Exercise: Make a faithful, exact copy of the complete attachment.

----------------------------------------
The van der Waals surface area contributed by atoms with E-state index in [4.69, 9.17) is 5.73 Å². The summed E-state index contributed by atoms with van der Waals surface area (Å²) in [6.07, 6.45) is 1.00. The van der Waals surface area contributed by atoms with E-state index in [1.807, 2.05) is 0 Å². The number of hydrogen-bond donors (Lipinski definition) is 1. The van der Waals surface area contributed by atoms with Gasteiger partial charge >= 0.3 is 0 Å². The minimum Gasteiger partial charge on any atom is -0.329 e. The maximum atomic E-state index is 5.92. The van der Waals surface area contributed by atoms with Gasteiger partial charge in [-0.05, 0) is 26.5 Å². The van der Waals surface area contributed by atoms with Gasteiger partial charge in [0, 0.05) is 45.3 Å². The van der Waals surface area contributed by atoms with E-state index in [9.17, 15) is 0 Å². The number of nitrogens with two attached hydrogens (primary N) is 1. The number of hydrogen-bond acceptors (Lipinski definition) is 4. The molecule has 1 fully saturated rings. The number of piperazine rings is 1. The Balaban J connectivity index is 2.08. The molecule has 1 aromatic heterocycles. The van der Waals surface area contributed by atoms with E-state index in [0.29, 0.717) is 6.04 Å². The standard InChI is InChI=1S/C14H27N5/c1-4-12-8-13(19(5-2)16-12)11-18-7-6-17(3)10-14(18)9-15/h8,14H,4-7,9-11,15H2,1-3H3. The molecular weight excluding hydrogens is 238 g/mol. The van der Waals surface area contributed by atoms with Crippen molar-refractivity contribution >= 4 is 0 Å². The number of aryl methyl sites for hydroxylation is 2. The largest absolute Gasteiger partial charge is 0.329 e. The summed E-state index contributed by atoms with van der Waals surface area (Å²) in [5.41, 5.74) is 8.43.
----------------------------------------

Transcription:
The van der Waals surface area contributed by atoms with E-state index in [4.69, 9.17) is 5.73 Å². The summed E-state index contributed by atoms with van der Waals surface area (Å²) in [6.07, 6.45) is 1.00. The van der Waals surface area contributed by atoms with E-state index in [1.807, 2.05) is 0 Å². The number of hydrogen-bond donors (Lipinski definition) is 1. The van der Waals surface area contributed by atoms with Gasteiger partial charge >= 0.3 is 0 Å². The minimum Gasteiger partial charge on any atom is -0.329 e. The maximum atomic E-state index is 5.92. The van der Waals surface area contributed by atoms with Gasteiger partial charge in [-0.05, 0) is 26.5 Å². The van der Waals surface area contributed by atoms with Gasteiger partial charge in [0, 0.05) is 45.3 Å². The van der Waals surface area contributed by atoms with E-state index in [9.17, 15) is 0 Å². The number of nitrogens with two attached hydrogens (primary N) is 1. The number of hydrogen-bond acceptors (Lipinski definition) is 4. The molecule has 1 fully saturated rings. The number of piperazine rings is 1. The Balaban J connectivity index is 2.08. The molecule has 1 aromatic heterocycles. The van der Waals surface area contributed by atoms with E-state index in [0.29, 0.717) is 6.04 Å². The standard InChI is InChI=1S/C14H27N5/c1-4-12-8-13(19(5-2)16-12)11-18-7-6-17(3)10-14(18)9-15/h8,14H,4-7,9-11,15H2,1-3H3. The molecular weight excluding hydrogens is 238 g/mol. The van der Waals surface area contributed by atoms with Crippen molar-refractivity contribution >= 4 is 0 Å². The number of aryl methyl sites for hydroxylation is 2. The largest absolute Gasteiger partial charge is 0.329 e. The summed E-state index contributed by atoms with van der Waals surface area (Å²) in [5.41, 5.74) is 8.43.